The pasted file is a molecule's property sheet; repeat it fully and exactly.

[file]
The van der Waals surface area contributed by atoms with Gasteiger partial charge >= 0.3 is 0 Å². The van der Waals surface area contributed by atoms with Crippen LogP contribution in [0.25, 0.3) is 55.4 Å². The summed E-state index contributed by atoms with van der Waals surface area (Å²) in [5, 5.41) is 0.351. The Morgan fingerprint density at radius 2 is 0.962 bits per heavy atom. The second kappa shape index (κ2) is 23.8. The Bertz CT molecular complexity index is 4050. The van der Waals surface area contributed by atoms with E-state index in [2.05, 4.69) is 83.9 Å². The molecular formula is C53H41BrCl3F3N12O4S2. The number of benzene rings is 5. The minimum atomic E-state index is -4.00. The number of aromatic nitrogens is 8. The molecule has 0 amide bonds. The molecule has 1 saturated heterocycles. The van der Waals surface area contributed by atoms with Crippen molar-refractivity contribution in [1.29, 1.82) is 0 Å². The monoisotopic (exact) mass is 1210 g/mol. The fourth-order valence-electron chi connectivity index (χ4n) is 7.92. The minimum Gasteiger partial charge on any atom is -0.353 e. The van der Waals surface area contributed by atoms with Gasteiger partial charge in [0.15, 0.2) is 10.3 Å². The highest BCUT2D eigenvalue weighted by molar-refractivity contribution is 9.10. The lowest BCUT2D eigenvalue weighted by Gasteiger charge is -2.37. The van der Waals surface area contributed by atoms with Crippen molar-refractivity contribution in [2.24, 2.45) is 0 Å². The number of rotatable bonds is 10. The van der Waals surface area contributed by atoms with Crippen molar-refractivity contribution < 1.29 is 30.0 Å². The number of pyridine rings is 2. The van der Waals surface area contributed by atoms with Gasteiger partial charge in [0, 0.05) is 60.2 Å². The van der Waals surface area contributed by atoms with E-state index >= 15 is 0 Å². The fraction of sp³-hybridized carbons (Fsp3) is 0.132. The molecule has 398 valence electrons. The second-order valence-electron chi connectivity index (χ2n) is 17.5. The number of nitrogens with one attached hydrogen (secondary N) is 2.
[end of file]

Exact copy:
The van der Waals surface area contributed by atoms with Gasteiger partial charge >= 0.3 is 0 Å². The van der Waals surface area contributed by atoms with Crippen LogP contribution in [0.25, 0.3) is 55.4 Å². The summed E-state index contributed by atoms with van der Waals surface area (Å²) in [5, 5.41) is 0.351. The Morgan fingerprint density at radius 2 is 0.962 bits per heavy atom. The second kappa shape index (κ2) is 23.8. The Bertz CT molecular complexity index is 4050. The van der Waals surface area contributed by atoms with E-state index in [2.05, 4.69) is 83.9 Å². The molecular formula is C53H41BrCl3F3N12O4S2. The number of benzene rings is 5. The minimum atomic E-state index is -4.00. The number of aromatic nitrogens is 8. The molecule has 0 amide bonds. The molecule has 1 saturated heterocycles. The van der Waals surface area contributed by atoms with Crippen molar-refractivity contribution in [1.29, 1.82) is 0 Å². The monoisotopic (exact) mass is 1210 g/mol. The fourth-order valence-electron chi connectivity index (χ4n) is 7.92. The minimum Gasteiger partial charge on any atom is -0.353 e. The van der Waals surface area contributed by atoms with Gasteiger partial charge in [0.15, 0.2) is 10.3 Å². The highest BCUT2D eigenvalue weighted by molar-refractivity contribution is 9.10. The lowest BCUT2D eigenvalue weighted by Gasteiger charge is -2.37. The van der Waals surface area contributed by atoms with Crippen molar-refractivity contribution in [2.24, 2.45) is 0 Å². The number of rotatable bonds is 10. The van der Waals surface area contributed by atoms with Crippen molar-refractivity contribution < 1.29 is 30.0 Å². The number of pyridine rings is 2. The van der Waals surface area contributed by atoms with Gasteiger partial charge in [0, 0.05) is 60.2 Å². The van der Waals surface area contributed by atoms with E-state index >= 15 is 0 Å². The fraction of sp³-hybridized carbons (Fsp3) is 0.132. The molecule has 398 valence electrons. The second-order valence-electron chi connectivity index (χ2n) is 17.5. The number of nitrogens with one attached hydrogen (secondary N) is 2.